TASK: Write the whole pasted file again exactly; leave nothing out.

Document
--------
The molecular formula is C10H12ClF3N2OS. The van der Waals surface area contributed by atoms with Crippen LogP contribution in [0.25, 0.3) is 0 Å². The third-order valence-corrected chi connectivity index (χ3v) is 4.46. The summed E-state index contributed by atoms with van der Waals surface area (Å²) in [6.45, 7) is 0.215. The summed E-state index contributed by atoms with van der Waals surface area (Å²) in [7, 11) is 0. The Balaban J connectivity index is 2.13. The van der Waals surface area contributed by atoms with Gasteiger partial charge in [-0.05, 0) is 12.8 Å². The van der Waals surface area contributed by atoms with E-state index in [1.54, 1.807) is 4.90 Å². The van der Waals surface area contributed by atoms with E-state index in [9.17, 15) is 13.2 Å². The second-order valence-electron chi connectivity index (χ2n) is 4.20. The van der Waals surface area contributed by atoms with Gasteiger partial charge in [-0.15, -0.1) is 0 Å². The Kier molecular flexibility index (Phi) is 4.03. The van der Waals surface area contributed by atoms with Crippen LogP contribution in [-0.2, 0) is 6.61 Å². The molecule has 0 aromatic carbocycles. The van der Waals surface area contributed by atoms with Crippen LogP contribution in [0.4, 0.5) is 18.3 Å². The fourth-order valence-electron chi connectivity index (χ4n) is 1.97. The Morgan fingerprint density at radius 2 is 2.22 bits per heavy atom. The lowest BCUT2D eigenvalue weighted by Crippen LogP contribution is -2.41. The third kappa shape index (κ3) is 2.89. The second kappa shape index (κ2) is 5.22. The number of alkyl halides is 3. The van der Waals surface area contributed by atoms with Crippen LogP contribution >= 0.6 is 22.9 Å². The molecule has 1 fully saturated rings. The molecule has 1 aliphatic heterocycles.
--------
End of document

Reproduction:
The molecular formula is C10H12ClF3N2OS. The van der Waals surface area contributed by atoms with Crippen LogP contribution in [0.25, 0.3) is 0 Å². The third-order valence-corrected chi connectivity index (χ3v) is 4.46. The summed E-state index contributed by atoms with van der Waals surface area (Å²) in [6.45, 7) is 0.215. The summed E-state index contributed by atoms with van der Waals surface area (Å²) in [7, 11) is 0. The Balaban J connectivity index is 2.13. The van der Waals surface area contributed by atoms with Gasteiger partial charge in [-0.05, 0) is 12.8 Å². The van der Waals surface area contributed by atoms with E-state index in [1.54, 1.807) is 4.90 Å². The van der Waals surface area contributed by atoms with E-state index in [9.17, 15) is 13.2 Å². The second-order valence-electron chi connectivity index (χ2n) is 4.20. The van der Waals surface area contributed by atoms with Gasteiger partial charge in [-0.15, -0.1) is 0 Å². The Kier molecular flexibility index (Phi) is 4.03. The van der Waals surface area contributed by atoms with Crippen LogP contribution in [-0.2, 0) is 6.61 Å². The molecule has 0 aromatic carbocycles. The van der Waals surface area contributed by atoms with Crippen LogP contribution in [0.4, 0.5) is 18.3 Å². The fourth-order valence-electron chi connectivity index (χ4n) is 1.97. The Morgan fingerprint density at radius 2 is 2.22 bits per heavy atom. The lowest BCUT2D eigenvalue weighted by Crippen LogP contribution is -2.41. The third kappa shape index (κ3) is 2.89. The second kappa shape index (κ2) is 5.22. The number of alkyl halides is 3. The van der Waals surface area contributed by atoms with Crippen LogP contribution >= 0.6 is 22.9 Å². The molecule has 1 fully saturated rings. The molecule has 1 aliphatic heterocycles.